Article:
Table 2. Univariate associations of CK with baseline characters and adiposity measures.

Fig 1. With increased age, serum CK levels decrease in men but exhibit a significantly steeper rise in the women (panel A, p <0.05 for gender interaction).

Higher CK levels are also associated with increasing BP components; greater SBP and PP demonstrate steeper rise in men than in women (panel B-D). † denotes p <0.05 for gender interaction.

Fig 2. Both increased body size (in terms of greater BMI or larger waist circumference) are associated with higher serum CK levels, with more prominent rise with greater BMI in males rather than in females (panel A & B, p <0.05 for gender interaction).

Higher FM levels and worsening renal function (in the context of lower eGFR) are also associated with increasing CK levels, with males exhibiting a steeper rise with higher FM compared with females (panel C, p <0.05for sex interaction). Instead, worsening eGFR does not show gender differences (panel D).

The associations between CK levels and other biochemical data are further shown in Table 2. After adjusting for medical histories and active smoking, higher circulating CK level was consistently associated with age, male gender, higher SBP, greater anthropometric estimates or indexes of adiposity (BMI, waist circumference, body fat mass and NAFLD), and worse renal function (lower eGFR) (all p < .05) in multivariate models (Table 3). Multivariate results with blood pressure components other than SBP (i.e., DBP and PP) entered into the models are further listed in S1 Table. PP instead of DBP was also positively associated with higher circulating CK levels, even after accounting for other clinical covariates including age, gender, body adiposity measures, eGFR, medical histories, and smoking status.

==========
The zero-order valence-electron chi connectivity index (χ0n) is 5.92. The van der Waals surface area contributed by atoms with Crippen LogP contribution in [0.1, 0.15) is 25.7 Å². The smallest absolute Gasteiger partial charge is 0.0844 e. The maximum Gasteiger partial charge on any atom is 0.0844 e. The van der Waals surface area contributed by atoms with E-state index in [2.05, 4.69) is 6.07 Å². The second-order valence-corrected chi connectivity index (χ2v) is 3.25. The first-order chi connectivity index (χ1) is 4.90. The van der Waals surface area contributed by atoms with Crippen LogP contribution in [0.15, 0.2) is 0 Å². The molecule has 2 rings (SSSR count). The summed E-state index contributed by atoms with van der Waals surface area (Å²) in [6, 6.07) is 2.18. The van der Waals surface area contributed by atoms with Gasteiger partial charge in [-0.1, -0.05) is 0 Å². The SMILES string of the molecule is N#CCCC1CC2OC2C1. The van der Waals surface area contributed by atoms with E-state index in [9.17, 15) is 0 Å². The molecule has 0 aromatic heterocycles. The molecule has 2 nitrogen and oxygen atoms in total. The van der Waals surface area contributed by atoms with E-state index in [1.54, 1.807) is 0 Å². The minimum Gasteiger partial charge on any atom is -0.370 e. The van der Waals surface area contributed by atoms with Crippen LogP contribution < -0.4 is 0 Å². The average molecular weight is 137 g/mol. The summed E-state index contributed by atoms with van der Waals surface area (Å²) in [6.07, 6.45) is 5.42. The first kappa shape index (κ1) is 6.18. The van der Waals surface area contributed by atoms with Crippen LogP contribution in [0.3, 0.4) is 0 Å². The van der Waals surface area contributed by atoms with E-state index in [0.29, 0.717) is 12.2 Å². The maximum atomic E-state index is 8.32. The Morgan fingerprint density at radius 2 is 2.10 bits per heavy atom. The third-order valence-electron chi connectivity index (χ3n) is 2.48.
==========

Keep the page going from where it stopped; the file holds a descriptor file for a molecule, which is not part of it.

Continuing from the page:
Table 3. Multivariate associations of CK with SBP and various adiposity measures.

Sex-specific correlates of CK

Multivariate associations between CK levels, blood pressure components, and various body adiposity measures and their potential gender interactions were also examined (Table 4 and S2 Table). To examine the potential gender-related modifications on CK activity, interaction analysis was conducted. Gender was shown to be a strong modifier of the relationship between circulating CK levels with age. CK levels showed a modest inverted relationship with age in men though increased with age in women (p for interaction: < .001) (Fig 1, Table 4 and S2 Table). Furthermore, the association between elevated CK levels and higher SBP was significant in men (all p < .05), but not in women (Fig 1, Table 4). Most associations between CK levels and PP (but not DBP) also demonstrated gender differences in multivariate models, with PP associated with CK levels in men rather than women (Fig 1, S2 Table). Finally, while elevated CK level was independently associated with larger BMI or fat mass in both genders, these associations were more pronounced in men than women (all interaction p < .05), with the exception of waist circumference (Table 4 and S2 Table). Of note, the presence of NAFLD was also significantly associated with elevated CK levels in men (NAFLD: mean 142.2 ± 6.6 vs Non-NAFLD: 125.6±1.6 IU/L, p < .001) and in women (NAFLD: mean 111 ± 17.5 vs Non-NAFLD: 84.2±1.1 IU/L, both p < .05) with no gender modification effects (Fig 3).

Table 4. Multivariate associations of CK with SBP and various adiposity measures with sex stratification.

Fig 3. The existence of NAFLD appears to be associated with higher serum CK levels in both genders (left panel), with males showing larger CK levels than females with or without NAFLD (right panel).

Data were expressed as either mean or median stratified by genders or presence of NAFLD. * denotes p <0.05 in comparisons between subjects with or without NAFLD, or comparisons between genders by T-test.